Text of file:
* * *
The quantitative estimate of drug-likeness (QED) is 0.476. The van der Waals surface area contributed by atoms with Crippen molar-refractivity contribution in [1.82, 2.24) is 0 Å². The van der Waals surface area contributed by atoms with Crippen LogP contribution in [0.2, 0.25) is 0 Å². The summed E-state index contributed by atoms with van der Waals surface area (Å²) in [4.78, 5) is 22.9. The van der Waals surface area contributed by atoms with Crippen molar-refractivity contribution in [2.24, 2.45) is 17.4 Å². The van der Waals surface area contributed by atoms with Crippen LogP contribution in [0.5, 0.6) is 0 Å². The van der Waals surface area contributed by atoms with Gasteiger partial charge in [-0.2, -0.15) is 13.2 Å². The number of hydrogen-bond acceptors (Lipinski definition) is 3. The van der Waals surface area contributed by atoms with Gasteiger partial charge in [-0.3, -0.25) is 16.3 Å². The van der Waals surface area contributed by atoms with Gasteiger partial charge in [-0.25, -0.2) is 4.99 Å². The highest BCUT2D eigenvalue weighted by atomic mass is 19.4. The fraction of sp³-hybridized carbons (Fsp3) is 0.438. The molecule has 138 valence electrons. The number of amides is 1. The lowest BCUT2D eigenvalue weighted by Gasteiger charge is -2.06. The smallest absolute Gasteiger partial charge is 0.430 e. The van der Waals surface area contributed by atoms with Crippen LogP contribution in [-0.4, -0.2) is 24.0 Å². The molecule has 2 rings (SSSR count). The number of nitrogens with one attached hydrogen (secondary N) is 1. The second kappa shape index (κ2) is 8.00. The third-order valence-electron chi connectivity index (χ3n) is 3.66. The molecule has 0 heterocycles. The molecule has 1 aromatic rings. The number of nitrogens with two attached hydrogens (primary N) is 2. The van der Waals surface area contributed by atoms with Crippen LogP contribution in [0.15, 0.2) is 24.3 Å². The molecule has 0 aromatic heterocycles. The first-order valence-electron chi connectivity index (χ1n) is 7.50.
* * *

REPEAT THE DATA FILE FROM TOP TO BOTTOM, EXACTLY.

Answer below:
The quantitative estimate of drug-likeness (QED) is 0.476. The van der Waals surface area contributed by atoms with Crippen molar-refractivity contribution in [1.82, 2.24) is 0 Å². The van der Waals surface area contributed by atoms with Crippen LogP contribution in [0.2, 0.25) is 0 Å². The summed E-state index contributed by atoms with van der Waals surface area (Å²) in [4.78, 5) is 22.9. The van der Waals surface area contributed by atoms with Crippen molar-refractivity contribution in [2.24, 2.45) is 17.4 Å². The van der Waals surface area contributed by atoms with Crippen LogP contribution in [0.5, 0.6) is 0 Å². The van der Waals surface area contributed by atoms with Gasteiger partial charge in [-0.2, -0.15) is 13.2 Å². The number of hydrogen-bond acceptors (Lipinski definition) is 3. The van der Waals surface area contributed by atoms with Gasteiger partial charge in [-0.3, -0.25) is 16.3 Å². The van der Waals surface area contributed by atoms with Gasteiger partial charge in [-0.25, -0.2) is 4.99 Å². The highest BCUT2D eigenvalue weighted by atomic mass is 19.4. The fraction of sp³-hybridized carbons (Fsp3) is 0.438. The molecule has 138 valence electrons. The number of amides is 1. The lowest BCUT2D eigenvalue weighted by Gasteiger charge is -2.06. The smallest absolute Gasteiger partial charge is 0.430 e. The van der Waals surface area contributed by atoms with Crippen LogP contribution in [-0.4, -0.2) is 24.0 Å². The molecule has 2 rings (SSSR count). The number of nitrogens with one attached hydrogen (secondary N) is 1. The second kappa shape index (κ2) is 8.00. The third-order valence-electron chi connectivity index (χ3n) is 3.66. The molecule has 0 heterocycles. The molecule has 1 aromatic rings. The number of nitrogens with two attached hydrogens (primary N) is 2. The van der Waals surface area contributed by atoms with Crippen LogP contribution in [0.15, 0.2) is 24.3 Å². The molecule has 0 aromatic heterocycles. The first-order valence-electron chi connectivity index (χ1n) is 7.50.